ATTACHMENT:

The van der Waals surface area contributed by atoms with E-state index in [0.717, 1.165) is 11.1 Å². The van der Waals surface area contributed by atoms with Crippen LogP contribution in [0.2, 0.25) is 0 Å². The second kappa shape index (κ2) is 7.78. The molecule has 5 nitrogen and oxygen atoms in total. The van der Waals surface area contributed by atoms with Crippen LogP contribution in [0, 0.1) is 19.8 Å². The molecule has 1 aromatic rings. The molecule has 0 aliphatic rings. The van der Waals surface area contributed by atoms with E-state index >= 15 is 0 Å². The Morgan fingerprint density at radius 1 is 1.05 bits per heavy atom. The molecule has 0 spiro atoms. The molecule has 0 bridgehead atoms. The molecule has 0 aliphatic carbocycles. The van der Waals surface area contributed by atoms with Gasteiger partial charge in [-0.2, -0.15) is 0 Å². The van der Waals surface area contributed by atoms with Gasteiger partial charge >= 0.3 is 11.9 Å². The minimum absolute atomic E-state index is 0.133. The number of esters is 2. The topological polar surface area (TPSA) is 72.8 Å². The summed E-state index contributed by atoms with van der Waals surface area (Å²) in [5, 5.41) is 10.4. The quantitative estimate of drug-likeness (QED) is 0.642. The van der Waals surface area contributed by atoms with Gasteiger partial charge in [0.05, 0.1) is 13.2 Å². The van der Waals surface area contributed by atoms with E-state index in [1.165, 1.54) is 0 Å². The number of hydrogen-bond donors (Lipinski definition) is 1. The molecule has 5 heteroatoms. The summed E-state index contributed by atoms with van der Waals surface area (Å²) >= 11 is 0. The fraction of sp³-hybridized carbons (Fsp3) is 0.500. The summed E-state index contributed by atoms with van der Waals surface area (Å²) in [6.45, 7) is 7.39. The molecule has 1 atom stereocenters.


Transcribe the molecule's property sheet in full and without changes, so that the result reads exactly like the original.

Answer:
The van der Waals surface area contributed by atoms with E-state index in [0.717, 1.165) is 11.1 Å². The van der Waals surface area contributed by atoms with Crippen LogP contribution in [0.2, 0.25) is 0 Å². The second kappa shape index (κ2) is 7.78. The molecule has 5 nitrogen and oxygen atoms in total. The van der Waals surface area contributed by atoms with Crippen LogP contribution in [0, 0.1) is 19.8 Å². The molecule has 1 aromatic rings. The molecule has 0 aliphatic rings. The van der Waals surface area contributed by atoms with E-state index >= 15 is 0 Å². The Morgan fingerprint density at radius 1 is 1.05 bits per heavy atom. The molecule has 0 spiro atoms. The molecule has 0 bridgehead atoms. The molecule has 0 aliphatic carbocycles. The van der Waals surface area contributed by atoms with Gasteiger partial charge in [-0.2, -0.15) is 0 Å². The van der Waals surface area contributed by atoms with Gasteiger partial charge >= 0.3 is 11.9 Å². The minimum absolute atomic E-state index is 0.133. The number of esters is 2. The topological polar surface area (TPSA) is 72.8 Å². The summed E-state index contributed by atoms with van der Waals surface area (Å²) in [5, 5.41) is 10.4. The quantitative estimate of drug-likeness (QED) is 0.642. The van der Waals surface area contributed by atoms with Gasteiger partial charge in [0.05, 0.1) is 13.2 Å². The van der Waals surface area contributed by atoms with E-state index in [1.165, 1.54) is 0 Å². The number of hydrogen-bond donors (Lipinski definition) is 1. The molecule has 5 heteroatoms. The summed E-state index contributed by atoms with van der Waals surface area (Å²) >= 11 is 0. The fraction of sp³-hybridized carbons (Fsp3) is 0.500. The summed E-state index contributed by atoms with van der Waals surface area (Å²) in [6.45, 7) is 7.39. The molecule has 1 atom stereocenters.